A U.S. News analysis of campaign finance data shows that one of the most visible contributors to this election's high price tag is the increase in spending on these electioneering communications. Even now, with only days of campaigning left until Election Day, the $74.4 million spent thus far on such communication in the 2010 election cycle represents a more than fivefold increase over the $13.7 million spent in 2006.
Yet given the current tax law, it makes good financial sense, campaign finance experts say, for these groups to continue to advocate for a particular policy position, rather than throw in their lot with a particular candidate. "As long as you're still engaged in issue advocacy, you're not making the expenditure that might [violate nonprofit] status," says Allison Hayward, the vice president of policy at the Center for Competitive Politics.
In 2006, electioneering communications constituted around 5 percent of all outside spending on communications, but in 2010 they account for around 17 percent. This makes 2010 campaign ledgers (and the public airwaves) look more like a presidential election year than a midterm election. In 2004 and 2008, electioneering ads accounted for around 20 percent of all campaign communication spending.
This year's electioneering communication spending patterns over time also look more like that of 2004 and 2008 than that of the 2006 midterm election. This year, as in 2004 and 2008, these ads have been a constant presence, with a relentless stream of ads since April (though there has been an uptick as November approaches). In 2006, the FEC recorded only 12 electioneering communications prior to September 1. This year, there were 87.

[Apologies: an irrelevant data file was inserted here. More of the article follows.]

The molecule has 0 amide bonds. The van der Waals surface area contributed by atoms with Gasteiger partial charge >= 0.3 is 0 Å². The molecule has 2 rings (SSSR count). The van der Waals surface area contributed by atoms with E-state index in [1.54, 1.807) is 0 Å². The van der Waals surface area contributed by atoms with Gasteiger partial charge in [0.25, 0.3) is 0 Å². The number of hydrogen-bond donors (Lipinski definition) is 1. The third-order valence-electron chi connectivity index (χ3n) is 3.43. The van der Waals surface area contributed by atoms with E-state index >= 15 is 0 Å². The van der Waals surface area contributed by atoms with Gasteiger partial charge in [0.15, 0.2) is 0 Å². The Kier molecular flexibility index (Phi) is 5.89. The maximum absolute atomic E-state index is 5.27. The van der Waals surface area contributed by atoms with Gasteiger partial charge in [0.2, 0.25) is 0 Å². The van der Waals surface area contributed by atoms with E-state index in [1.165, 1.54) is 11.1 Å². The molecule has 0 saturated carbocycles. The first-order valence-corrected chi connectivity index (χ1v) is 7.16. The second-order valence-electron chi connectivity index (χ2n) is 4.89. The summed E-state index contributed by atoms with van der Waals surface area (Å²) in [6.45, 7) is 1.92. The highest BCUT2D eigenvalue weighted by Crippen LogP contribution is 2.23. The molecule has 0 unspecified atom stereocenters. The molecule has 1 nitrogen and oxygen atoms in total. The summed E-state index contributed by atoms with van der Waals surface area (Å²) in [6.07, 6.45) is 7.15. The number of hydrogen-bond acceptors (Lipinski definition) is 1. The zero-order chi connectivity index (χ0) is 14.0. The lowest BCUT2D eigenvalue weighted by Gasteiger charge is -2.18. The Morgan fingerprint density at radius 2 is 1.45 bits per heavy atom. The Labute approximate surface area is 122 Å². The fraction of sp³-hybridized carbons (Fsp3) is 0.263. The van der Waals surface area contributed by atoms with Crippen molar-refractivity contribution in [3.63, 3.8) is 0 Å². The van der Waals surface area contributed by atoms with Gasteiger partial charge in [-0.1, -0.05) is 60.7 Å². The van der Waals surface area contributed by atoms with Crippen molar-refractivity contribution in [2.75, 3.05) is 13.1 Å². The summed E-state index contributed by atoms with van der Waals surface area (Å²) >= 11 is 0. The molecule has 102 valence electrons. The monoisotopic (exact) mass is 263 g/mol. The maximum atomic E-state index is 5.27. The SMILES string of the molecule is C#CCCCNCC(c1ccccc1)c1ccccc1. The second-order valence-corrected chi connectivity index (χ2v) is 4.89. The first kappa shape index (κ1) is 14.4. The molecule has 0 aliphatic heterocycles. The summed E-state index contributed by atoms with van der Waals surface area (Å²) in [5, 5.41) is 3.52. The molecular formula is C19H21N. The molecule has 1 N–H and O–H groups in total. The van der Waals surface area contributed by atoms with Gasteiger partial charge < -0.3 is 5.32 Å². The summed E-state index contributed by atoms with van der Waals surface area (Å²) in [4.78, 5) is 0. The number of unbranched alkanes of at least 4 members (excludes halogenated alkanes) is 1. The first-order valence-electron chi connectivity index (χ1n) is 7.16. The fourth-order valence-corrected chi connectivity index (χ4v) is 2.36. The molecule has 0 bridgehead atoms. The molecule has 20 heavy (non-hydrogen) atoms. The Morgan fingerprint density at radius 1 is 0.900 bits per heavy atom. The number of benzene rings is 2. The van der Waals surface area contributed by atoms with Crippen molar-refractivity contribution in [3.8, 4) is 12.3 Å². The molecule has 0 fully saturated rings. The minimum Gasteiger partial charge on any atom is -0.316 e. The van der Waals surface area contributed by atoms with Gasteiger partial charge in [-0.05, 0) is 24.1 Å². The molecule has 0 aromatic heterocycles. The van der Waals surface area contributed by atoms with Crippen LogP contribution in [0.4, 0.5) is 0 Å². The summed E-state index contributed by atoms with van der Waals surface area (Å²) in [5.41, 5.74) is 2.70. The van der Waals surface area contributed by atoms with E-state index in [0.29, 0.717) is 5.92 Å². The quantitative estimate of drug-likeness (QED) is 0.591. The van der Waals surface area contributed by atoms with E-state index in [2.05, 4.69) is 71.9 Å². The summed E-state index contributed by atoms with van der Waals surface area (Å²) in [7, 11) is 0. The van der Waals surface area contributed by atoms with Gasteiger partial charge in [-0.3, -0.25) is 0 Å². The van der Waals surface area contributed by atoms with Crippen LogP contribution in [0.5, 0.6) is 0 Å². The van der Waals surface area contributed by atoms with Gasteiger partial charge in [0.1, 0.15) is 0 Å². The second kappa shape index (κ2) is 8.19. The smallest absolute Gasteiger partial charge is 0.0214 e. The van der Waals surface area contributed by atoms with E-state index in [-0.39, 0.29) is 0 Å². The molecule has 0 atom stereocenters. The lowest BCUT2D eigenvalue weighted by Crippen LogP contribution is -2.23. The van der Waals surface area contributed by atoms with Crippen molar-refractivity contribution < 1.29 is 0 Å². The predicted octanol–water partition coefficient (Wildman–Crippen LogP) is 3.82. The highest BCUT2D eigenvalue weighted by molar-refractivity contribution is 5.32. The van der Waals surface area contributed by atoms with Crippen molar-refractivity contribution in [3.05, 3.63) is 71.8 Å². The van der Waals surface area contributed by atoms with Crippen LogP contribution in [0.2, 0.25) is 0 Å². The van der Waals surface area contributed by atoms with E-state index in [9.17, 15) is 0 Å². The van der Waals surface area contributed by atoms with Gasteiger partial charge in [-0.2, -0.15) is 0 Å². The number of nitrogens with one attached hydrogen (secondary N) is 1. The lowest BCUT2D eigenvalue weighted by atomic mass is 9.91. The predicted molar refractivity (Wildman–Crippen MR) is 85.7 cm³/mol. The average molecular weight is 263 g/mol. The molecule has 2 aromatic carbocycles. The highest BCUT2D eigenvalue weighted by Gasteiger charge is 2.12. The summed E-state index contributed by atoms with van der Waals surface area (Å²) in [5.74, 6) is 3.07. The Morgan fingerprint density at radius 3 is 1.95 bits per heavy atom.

The U.S. Chamber of Commerce is a major reason that electioneering communication spending is up this year. Of the $74.4 million spent thus far on electioneering communications, $32 million—nearly 43 percent—has been spent by the chamber, according to the FEC. The overwhelming majority of those ads either backed conservative or Republican candidates or attacked Democrats.
Just getting warmed up. In the end, though, November is only a trial run for the bigger prize: the 2012 presidential elections. Just as the Obama administration leveraged its own database of supporters to aid in the passage of healthcare and banking reform legislation—a novel mobilization for a candidate already elected—so too will the groups that now dominate the midterms continue to push their issues. Several were also important players in the healthcare debate, for example. Given the potency of these groups and their advertising, political experts note, the era of the endless campaign is well under way.